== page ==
In current discussions about programs like Canada’s Medical Assistance In Dying (MAID), I am reminded of an episode of Star Trek: The Next Generation: “Half a Life,” which aired on May 6, 1991, (Season 4
Episode 22; Clips of this episode are available on YouTube.)
David Ogden Stiers plays a scientist who must abandon important research because he is turning 60, the age at which all people on his planet must perform the “Resolution,” a ritual act of voluntary euthanasia.
The ritual is intended to relieve society from the responsibility of caring for the elderly, and they aren’t going to bother with choosing a time based on case-by-case analysis—for convenience and “fairness,” everyone dies at the same age.
The Resolution is so ingrained in their culture that, when the scientist considers seeking asylum on the Enterprise, his daughter says she is ashamed of him for refusing to comply with his heritage and bringing dishonor to their family. He capitulates and goes home to die in a ceremony designed to bring dignity and honor to the ending of his life.
The Madness of Crowds
Louise Penney’s most recent bestseller, The Madness of Crowds, deals with the question of “When does euthanasia become eugenics; when is it dying by one’s own choice and dying because you are considered a burden that needs to be eliminated?”
In other words, as in the Star Trek example, when does the right to die become the obligation to die? As Penney wrote: “Will the angel of mercy dispatch, not a tormented loved one, but an inconvenience?”
Penney, a Candian, describes the case of a nursing home during the pandemic where the residents were abandoned by the staff. The elderly and infirm were discovered in deplorable conditions and many died. Here in the US, we had similar tragedies.
While there was outrage at the time, the incident generated discussion that included, “Well, they would have died soon anyway. Perhaps it’s not such a bad thing but a blessing. The deaths of the pandemic were a cull of the weak;” therefore, ultimately a healthy remedy.
Penney’s main character knows that the underlying condition “did not lie with those who died, but with those who allowed it to happen.” That is, don’t blame the dead and the dying; it’s those living who have the problem, and it’s a problem of ethics.
Since MAID began, the slippery slope has been in a steep decline. Already, MAID is being recommended to people with depression and other conditions that can be treated, but the attitude seems to be “Why bother? There’s no shortage of people, so those with problems should just exit and save us the effort.”
As one character in Penney’s book said, the plan “isn’t just spreading death, [it’s] spreading despair. Such policies tell people, if you are not perfect, quit taking up space. We don’t need you.” Culling the weak (the unlucky, the disabled, or anyone who needs services at the taxpayer’s expense) is just practical.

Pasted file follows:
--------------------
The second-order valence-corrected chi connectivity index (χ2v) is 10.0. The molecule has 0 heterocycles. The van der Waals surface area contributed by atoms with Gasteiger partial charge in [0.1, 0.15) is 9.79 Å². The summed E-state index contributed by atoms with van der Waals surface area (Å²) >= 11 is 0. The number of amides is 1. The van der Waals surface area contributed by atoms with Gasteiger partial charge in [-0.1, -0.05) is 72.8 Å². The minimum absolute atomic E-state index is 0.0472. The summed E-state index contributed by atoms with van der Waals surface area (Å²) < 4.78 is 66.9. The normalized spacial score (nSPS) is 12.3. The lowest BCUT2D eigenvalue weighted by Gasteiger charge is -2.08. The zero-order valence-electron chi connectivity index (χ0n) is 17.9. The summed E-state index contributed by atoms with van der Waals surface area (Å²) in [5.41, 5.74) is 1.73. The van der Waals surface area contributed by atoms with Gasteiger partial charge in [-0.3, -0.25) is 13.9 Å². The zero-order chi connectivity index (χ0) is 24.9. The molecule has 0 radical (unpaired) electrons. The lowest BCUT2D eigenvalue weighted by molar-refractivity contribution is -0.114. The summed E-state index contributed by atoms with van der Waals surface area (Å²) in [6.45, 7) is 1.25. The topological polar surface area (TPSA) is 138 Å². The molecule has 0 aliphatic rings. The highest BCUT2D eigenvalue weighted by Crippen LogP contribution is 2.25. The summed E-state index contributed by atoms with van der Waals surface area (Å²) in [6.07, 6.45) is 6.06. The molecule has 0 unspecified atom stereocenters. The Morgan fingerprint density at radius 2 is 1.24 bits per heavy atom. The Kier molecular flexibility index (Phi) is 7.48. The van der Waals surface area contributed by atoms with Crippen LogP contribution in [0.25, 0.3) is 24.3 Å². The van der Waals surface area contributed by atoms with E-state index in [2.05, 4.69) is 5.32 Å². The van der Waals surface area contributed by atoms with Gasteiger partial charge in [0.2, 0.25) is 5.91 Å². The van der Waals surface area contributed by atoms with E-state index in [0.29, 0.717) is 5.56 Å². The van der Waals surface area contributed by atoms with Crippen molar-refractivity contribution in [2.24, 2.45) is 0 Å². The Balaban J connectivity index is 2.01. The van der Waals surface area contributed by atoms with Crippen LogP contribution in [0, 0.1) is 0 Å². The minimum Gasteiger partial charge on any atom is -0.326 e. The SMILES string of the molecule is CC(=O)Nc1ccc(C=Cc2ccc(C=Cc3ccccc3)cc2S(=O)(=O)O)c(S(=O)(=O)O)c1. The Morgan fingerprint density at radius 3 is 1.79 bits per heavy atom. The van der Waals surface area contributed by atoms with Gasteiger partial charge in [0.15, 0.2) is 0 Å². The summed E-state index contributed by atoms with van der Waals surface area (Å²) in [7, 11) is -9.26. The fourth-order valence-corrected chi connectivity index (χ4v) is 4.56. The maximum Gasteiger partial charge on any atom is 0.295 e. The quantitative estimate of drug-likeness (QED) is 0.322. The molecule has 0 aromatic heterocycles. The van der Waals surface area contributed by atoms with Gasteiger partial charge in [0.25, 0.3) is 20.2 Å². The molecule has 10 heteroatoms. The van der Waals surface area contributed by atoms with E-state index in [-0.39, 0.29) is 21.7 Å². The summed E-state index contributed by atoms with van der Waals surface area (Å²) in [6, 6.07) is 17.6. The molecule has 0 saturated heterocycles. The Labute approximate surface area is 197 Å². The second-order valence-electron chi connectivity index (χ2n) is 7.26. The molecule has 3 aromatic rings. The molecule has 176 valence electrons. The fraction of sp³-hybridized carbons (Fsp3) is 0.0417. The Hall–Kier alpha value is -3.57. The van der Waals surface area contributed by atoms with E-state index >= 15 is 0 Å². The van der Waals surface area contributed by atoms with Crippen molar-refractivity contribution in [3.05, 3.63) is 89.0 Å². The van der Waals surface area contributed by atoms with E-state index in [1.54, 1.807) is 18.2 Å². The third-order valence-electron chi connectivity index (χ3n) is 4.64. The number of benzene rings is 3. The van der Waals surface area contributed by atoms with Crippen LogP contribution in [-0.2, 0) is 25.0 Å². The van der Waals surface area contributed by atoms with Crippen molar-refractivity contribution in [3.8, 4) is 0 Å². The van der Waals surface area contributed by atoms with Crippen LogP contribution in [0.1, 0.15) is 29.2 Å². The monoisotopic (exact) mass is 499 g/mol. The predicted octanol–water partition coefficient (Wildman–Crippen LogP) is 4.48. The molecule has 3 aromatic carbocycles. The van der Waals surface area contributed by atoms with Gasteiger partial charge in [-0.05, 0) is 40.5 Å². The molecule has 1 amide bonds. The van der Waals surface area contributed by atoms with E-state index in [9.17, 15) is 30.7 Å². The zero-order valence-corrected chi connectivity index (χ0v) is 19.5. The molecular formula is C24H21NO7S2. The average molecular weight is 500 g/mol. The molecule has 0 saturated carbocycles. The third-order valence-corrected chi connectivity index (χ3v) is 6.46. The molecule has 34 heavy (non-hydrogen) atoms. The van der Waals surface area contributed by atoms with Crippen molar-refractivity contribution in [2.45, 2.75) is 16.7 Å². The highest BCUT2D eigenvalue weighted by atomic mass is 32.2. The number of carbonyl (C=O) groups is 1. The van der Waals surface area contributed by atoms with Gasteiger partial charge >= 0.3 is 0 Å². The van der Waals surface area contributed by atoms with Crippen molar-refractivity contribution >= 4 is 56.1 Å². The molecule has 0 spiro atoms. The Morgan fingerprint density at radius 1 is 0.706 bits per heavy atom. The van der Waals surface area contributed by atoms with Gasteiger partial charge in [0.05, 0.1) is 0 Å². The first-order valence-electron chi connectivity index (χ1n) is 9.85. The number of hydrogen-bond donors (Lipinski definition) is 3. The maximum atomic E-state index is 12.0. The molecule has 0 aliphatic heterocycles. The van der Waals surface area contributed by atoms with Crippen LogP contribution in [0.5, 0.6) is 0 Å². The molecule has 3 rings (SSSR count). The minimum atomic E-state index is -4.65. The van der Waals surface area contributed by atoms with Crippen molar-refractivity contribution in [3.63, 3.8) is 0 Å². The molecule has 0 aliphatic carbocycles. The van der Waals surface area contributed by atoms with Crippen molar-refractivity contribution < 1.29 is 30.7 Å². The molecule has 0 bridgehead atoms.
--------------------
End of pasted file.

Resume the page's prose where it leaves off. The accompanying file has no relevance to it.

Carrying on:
The Star Trek scientist would have dishonored his family and been banished by his government if he hadn’t submitted to the expected practice of suicide. It may not have been the law, but it would have left him with the status of a criminal.
That is the direction the euthanasia bandwagon is taking: Some people are thought to have committed the “crime” of “taking too long to die” as Penney puts it, and therefore should be executed.
One on Every Corner or In God We Trust
In Lee Child’s book Make Me (part of the Jack Reacher series), Reacher happens upon a town that is the final destination for those seeking physician-assisted suicide (PAS). “Is this the future?” one character asks. “It could be 100 years from now. Chaos, over-population, no water. There could be one of these [PAS centers] on every corner, like Starbucks.”
Are we headed to such a culture? If not mandated by law, will certain people be pressured by social censure into suicide? Will all the progress of accommodation go down the drain as the healthy, privileged, young, beautiful, and able-bodied ask, “Why should we have to spend money on their problems when they can just kill themselves?”
Already, many people, of all ages, say that they would commit suicide rather than be a burden in infirmity or old age, or have to endure pain. Examples of this choice are everywhere in the media: movies, TV, books (as my examples indicate). They permeate modern opinion.
My bottom-line question on this subject, as with abortion, is: Aren’t life and death God’s decisions? How presumptuous of us to say who may live and who should die. For people of faith, my caution is to trust in God’s plan for you. There is a reason you were born and a reason for when you will die. Our only decision is how to best use that sacred time.